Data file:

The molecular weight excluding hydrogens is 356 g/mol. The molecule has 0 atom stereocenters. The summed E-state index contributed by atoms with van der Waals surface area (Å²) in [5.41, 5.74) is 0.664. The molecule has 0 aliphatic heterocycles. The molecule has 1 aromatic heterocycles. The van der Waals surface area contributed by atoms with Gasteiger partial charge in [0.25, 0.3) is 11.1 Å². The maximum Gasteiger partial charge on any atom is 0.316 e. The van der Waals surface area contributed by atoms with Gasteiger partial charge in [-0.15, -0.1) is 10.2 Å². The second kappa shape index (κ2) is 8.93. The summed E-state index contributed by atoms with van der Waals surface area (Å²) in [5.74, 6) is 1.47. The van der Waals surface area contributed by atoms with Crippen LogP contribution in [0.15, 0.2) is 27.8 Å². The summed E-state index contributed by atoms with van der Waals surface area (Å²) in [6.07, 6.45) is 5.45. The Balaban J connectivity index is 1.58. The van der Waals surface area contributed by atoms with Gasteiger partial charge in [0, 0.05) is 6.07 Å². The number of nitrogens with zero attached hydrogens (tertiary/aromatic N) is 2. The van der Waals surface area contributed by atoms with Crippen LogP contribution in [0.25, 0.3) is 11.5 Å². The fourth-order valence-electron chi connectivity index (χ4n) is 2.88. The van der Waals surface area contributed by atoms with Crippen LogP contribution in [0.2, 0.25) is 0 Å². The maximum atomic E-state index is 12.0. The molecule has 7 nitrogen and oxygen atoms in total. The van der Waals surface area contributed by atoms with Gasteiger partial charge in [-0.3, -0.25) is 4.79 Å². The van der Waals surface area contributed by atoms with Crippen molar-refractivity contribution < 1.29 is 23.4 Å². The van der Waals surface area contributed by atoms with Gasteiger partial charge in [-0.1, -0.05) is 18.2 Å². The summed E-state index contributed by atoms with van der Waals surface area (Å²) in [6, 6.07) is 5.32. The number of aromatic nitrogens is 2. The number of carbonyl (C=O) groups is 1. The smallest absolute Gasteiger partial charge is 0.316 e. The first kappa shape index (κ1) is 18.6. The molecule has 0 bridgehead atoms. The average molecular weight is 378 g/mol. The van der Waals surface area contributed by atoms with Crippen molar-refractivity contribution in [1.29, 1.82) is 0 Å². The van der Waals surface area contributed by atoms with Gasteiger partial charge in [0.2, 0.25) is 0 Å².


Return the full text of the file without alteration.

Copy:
The molecular weight excluding hydrogens is 356 g/mol. The molecule has 0 atom stereocenters. The summed E-state index contributed by atoms with van der Waals surface area (Å²) in [5.41, 5.74) is 0.664. The molecule has 0 aliphatic heterocycles. The molecule has 1 aromatic heterocycles. The van der Waals surface area contributed by atoms with Gasteiger partial charge in [0.25, 0.3) is 11.1 Å². The maximum Gasteiger partial charge on any atom is 0.316 e. The van der Waals surface area contributed by atoms with Gasteiger partial charge in [-0.15, -0.1) is 10.2 Å². The second kappa shape index (κ2) is 8.93. The summed E-state index contributed by atoms with van der Waals surface area (Å²) in [5.74, 6) is 1.47. The van der Waals surface area contributed by atoms with Crippen LogP contribution in [0.15, 0.2) is 27.8 Å². The summed E-state index contributed by atoms with van der Waals surface area (Å²) in [6.07, 6.45) is 5.45. The Balaban J connectivity index is 1.58. The van der Waals surface area contributed by atoms with Gasteiger partial charge in [0, 0.05) is 6.07 Å². The number of nitrogens with zero attached hydrogens (tertiary/aromatic N) is 2. The van der Waals surface area contributed by atoms with Crippen LogP contribution in [0.25, 0.3) is 11.5 Å². The fourth-order valence-electron chi connectivity index (χ4n) is 2.88. The van der Waals surface area contributed by atoms with Crippen LogP contribution in [0.2, 0.25) is 0 Å². The maximum atomic E-state index is 12.0. The molecule has 7 nitrogen and oxygen atoms in total. The van der Waals surface area contributed by atoms with Gasteiger partial charge in [-0.3, -0.25) is 4.79 Å². The van der Waals surface area contributed by atoms with Crippen molar-refractivity contribution < 1.29 is 23.4 Å². The van der Waals surface area contributed by atoms with Gasteiger partial charge in [-0.1, -0.05) is 18.2 Å². The summed E-state index contributed by atoms with van der Waals surface area (Å²) in [6, 6.07) is 5.32. The number of aromatic nitrogens is 2. The number of carbonyl (C=O) groups is 1. The smallest absolute Gasteiger partial charge is 0.316 e. The first kappa shape index (κ1) is 18.6. The molecule has 0 bridgehead atoms. The average molecular weight is 378 g/mol. The van der Waals surface area contributed by atoms with Crippen molar-refractivity contribution in [1.29, 1.82) is 0 Å². The van der Waals surface area contributed by atoms with Gasteiger partial charge in [0.2, 0.25) is 0 Å².